In his sermon on November 15 Phil Mitchell, our Minister of Christian Worship, said:  “We have added the response, ‘Thanks be to God’ after Scripture readings [at First Baptist Church]. Why, Baptists don’t do that, do they? Some do, and for goodness sake why not? What if as we say, ‘Thanks be to God,’ we remind ourselves that this really is the Word of God for the people of God. Thanks be to God for that!”

Since then I’ve heard a little grumbling.

Yes, we thank God for giving us his Word.  We’re grateful that we can read it in public worship and private devotions.  But when we say it like that—“The Word of God for the people of God, thanks be to God”—it sounds awfully…Episcopalian.

We’re Baptists, not Episcopalians, but when it comes to worship we might want to ask what that really means (and what it doesn’t mean):

  1. It doesn’t mean that we aren’t liturgical.  Every Baptist church, even the most informal ones, follow some kind of liturgy (by which I mean the order of worship).  The invitation, for example, goes after the sermon and before the closing hymn.  Everybody knows that!
  2. It doesn’t mean that we can’t sing hymns.  One of my seminary professors used to say, “Some theology has to be sung.”  Many of the great, old hymns of the faith strive to do that—express good theology through beautiful music—so that you leave church humming something like, “God in three persons, blessed Trinity,” or “Joy to the world, the Lord is come.”
  3. It doesn’t mean that we can’t use written prayers.  Baptists don’t want to read their prayers out of a book; they want them to come from the heart.  But the best prayers often come from the heart when we are alone with God.   A prayer written down in such moments and shared in public worship can be deeply meaningful, and may be preferable to all those “ums” and “ahs” that often plague extemporaneous prayer.
  4. It doesn’t mean that we can’t read Scripture in worship.  Episcopalians and a number of other churches read a good bit of Scripture in worship.  They follow the lectionary, a plan for reading through most of the Bible in public worship over a three year period.  It seems like a good way to get Scripture into the lives of people who may not take the time to read it on their own and as “people of the Book” we Baptists should welcome any plan that does that.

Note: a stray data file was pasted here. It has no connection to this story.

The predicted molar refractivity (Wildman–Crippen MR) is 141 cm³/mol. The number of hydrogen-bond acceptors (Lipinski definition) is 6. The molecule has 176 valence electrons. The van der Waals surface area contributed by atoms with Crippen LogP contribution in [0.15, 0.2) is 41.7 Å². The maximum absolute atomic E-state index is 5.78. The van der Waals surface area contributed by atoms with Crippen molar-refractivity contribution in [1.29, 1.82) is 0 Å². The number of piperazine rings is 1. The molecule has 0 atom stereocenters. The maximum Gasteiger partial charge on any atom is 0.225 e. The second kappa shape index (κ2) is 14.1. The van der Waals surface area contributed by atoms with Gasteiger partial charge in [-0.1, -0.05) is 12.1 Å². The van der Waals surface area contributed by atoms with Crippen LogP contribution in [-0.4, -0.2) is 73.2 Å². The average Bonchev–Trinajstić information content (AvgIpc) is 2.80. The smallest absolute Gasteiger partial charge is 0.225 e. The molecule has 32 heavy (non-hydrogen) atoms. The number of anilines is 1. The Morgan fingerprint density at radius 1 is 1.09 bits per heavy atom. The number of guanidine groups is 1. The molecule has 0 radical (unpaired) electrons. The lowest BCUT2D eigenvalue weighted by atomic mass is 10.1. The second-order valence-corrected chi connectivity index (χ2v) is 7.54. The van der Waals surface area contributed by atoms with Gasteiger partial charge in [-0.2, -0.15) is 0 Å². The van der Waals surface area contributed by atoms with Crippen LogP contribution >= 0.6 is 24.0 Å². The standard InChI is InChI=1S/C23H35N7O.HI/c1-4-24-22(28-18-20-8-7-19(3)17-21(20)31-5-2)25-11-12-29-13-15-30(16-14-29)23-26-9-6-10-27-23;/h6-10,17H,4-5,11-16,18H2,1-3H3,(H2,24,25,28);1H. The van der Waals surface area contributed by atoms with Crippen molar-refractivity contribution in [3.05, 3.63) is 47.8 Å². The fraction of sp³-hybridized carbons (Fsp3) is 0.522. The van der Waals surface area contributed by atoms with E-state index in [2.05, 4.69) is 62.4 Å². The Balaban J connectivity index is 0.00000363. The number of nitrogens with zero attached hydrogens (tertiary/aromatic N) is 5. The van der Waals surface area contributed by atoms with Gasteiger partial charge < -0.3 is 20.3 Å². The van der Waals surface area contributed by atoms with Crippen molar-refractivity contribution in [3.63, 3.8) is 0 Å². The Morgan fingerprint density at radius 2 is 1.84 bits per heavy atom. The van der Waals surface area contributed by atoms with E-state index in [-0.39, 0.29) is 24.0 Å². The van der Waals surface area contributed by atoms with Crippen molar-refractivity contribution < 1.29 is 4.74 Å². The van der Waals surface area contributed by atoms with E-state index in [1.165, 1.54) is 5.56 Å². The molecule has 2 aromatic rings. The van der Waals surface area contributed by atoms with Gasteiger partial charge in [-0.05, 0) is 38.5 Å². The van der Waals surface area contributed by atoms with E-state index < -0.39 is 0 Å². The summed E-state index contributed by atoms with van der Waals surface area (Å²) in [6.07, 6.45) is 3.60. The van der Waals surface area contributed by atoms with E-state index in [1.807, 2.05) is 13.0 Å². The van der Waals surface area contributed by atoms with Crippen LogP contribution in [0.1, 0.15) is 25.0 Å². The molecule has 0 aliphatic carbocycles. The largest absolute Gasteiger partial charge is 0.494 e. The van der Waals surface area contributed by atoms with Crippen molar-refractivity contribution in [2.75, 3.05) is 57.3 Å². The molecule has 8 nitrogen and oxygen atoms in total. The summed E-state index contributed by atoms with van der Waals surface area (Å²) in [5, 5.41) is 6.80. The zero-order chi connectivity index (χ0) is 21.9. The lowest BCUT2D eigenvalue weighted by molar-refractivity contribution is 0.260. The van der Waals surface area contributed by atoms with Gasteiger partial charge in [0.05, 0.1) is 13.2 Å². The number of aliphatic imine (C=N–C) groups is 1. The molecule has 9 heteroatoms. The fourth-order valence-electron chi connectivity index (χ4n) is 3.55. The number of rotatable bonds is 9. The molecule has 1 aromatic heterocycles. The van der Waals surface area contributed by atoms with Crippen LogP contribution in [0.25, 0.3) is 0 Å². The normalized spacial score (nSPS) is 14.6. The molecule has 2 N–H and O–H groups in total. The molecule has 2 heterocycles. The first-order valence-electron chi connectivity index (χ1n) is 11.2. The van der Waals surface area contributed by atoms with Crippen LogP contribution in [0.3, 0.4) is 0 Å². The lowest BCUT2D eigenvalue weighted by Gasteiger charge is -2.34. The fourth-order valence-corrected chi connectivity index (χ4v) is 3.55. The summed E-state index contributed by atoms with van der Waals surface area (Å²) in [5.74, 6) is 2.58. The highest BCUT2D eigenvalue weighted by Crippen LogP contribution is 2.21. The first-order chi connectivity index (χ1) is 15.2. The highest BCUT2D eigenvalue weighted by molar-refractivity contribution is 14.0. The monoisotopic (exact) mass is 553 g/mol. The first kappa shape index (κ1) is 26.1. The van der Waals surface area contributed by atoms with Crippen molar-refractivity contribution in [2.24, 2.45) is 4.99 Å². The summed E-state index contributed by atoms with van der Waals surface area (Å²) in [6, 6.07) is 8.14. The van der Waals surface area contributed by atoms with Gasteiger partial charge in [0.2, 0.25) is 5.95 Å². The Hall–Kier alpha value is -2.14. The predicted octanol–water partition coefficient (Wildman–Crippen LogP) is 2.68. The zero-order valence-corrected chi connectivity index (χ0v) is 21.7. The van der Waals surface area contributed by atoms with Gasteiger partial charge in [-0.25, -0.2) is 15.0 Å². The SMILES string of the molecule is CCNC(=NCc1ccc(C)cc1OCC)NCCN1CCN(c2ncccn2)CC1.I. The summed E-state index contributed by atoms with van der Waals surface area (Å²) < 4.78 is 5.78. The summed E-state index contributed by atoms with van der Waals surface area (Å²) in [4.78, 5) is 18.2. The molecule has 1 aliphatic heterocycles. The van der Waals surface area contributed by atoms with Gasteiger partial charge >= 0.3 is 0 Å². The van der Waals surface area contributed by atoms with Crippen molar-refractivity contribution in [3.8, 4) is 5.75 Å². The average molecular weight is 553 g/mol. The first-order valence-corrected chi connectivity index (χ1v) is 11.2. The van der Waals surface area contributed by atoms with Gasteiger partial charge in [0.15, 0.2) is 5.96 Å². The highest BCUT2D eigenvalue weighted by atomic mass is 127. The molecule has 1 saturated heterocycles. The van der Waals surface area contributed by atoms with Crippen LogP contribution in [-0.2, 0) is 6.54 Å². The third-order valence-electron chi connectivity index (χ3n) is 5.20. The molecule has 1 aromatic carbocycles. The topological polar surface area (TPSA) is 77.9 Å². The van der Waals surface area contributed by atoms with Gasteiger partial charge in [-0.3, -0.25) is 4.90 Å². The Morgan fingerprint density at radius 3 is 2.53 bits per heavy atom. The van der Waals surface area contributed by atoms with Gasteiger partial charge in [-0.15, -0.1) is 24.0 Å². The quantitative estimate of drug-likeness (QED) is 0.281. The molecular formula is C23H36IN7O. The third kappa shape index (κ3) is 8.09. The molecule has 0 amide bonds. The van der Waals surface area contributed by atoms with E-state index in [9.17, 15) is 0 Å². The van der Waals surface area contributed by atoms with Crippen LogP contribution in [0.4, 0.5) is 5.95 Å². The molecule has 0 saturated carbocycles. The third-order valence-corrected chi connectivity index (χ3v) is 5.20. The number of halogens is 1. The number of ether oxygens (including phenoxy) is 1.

5. It doesn’t mean that we can’t celebrate the high, holy days.  Christmas is one of them.  Easter is another.  We’ve been celebrating those for years because they were important events in the life of Jesus: his birth and his resurrection.  Adding to our calendar other significant events in the life of Christ like Good Friday, Palm Sunday, and maybe even the Baptism of Jesus can make worship more meaningful, not less.

But here’s what it does mean to be Baptist and to have a Baptist way of worship, at least in my experience:

  1. It means that we celebrate spontaneity.  We like to believe that the Spirit can move us to do and say things that aren’t printed in the order of worship, and it is part of our cherished Baptist freedom to seize such moments.
  2. It means that we take preaching seriously.  The sermon is typically the highlight of the service, and the other elements of worship—hymns, prayers, and offerings—build toward a time of reverent listening for the Word of God.
  3. It means that we enjoy spirited singing.  We love those hymns and Gospel songs that are familiar and singable, the ones that really let us sing with all our heart.  We don’t much care for the slow, plodding ones.
  4. It means that we value “warmth.”  We like to be in a place where people call each other by name, where there’s a lot of hugging and handshaking, and where both laughter and tears are accepted.